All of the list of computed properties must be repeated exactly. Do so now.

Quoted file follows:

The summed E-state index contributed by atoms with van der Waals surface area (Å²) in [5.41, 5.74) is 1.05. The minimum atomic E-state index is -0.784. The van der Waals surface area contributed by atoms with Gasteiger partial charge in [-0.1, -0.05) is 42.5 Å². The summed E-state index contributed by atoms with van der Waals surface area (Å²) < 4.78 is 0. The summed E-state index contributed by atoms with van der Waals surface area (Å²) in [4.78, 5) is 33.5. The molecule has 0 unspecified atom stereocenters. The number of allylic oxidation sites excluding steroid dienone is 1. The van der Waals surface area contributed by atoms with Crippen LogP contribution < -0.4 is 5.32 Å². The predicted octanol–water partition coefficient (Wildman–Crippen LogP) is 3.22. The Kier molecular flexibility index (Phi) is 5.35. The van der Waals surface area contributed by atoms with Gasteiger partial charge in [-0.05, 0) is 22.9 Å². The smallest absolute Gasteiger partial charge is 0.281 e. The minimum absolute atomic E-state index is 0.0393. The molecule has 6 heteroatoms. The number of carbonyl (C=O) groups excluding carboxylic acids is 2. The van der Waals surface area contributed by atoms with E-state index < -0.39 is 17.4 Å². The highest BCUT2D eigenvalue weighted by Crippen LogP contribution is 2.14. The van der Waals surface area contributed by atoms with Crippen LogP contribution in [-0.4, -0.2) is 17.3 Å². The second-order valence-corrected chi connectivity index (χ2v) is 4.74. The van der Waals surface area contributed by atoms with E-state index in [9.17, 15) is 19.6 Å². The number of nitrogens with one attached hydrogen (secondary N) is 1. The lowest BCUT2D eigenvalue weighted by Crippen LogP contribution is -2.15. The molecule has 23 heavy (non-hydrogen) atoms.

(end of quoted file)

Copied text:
The summed E-state index contributed by atoms with van der Waals surface area (Å²) in [5.41, 5.74) is 1.05. The minimum atomic E-state index is -0.784. The van der Waals surface area contributed by atoms with Gasteiger partial charge in [-0.1, -0.05) is 42.5 Å². The summed E-state index contributed by atoms with van der Waals surface area (Å²) < 4.78 is 0. The summed E-state index contributed by atoms with van der Waals surface area (Å²) in [4.78, 5) is 33.5. The molecule has 0 unspecified atom stereocenters. The number of allylic oxidation sites excluding steroid dienone is 1. The van der Waals surface area contributed by atoms with Crippen LogP contribution < -0.4 is 5.32 Å². The predicted octanol–water partition coefficient (Wildman–Crippen LogP) is 3.22. The Kier molecular flexibility index (Phi) is 5.35. The van der Waals surface area contributed by atoms with Gasteiger partial charge in [-0.05, 0) is 22.9 Å². The smallest absolute Gasteiger partial charge is 0.281 e. The minimum absolute atomic E-state index is 0.0393. The molecule has 6 heteroatoms. The number of carbonyl (C=O) groups excluding carboxylic acids is 2. The van der Waals surface area contributed by atoms with E-state index < -0.39 is 17.4 Å². The highest BCUT2D eigenvalue weighted by Crippen LogP contribution is 2.14. The van der Waals surface area contributed by atoms with Crippen LogP contribution in [-0.4, -0.2) is 17.3 Å². The second-order valence-corrected chi connectivity index (χ2v) is 4.74. The van der Waals surface area contributed by atoms with E-state index in [9.17, 15) is 19.6 Å². The number of nitrogens with one attached hydrogen (secondary N) is 1. The lowest BCUT2D eigenvalue weighted by Crippen LogP contribution is -2.15. The molecule has 23 heavy (non-hydrogen) atoms.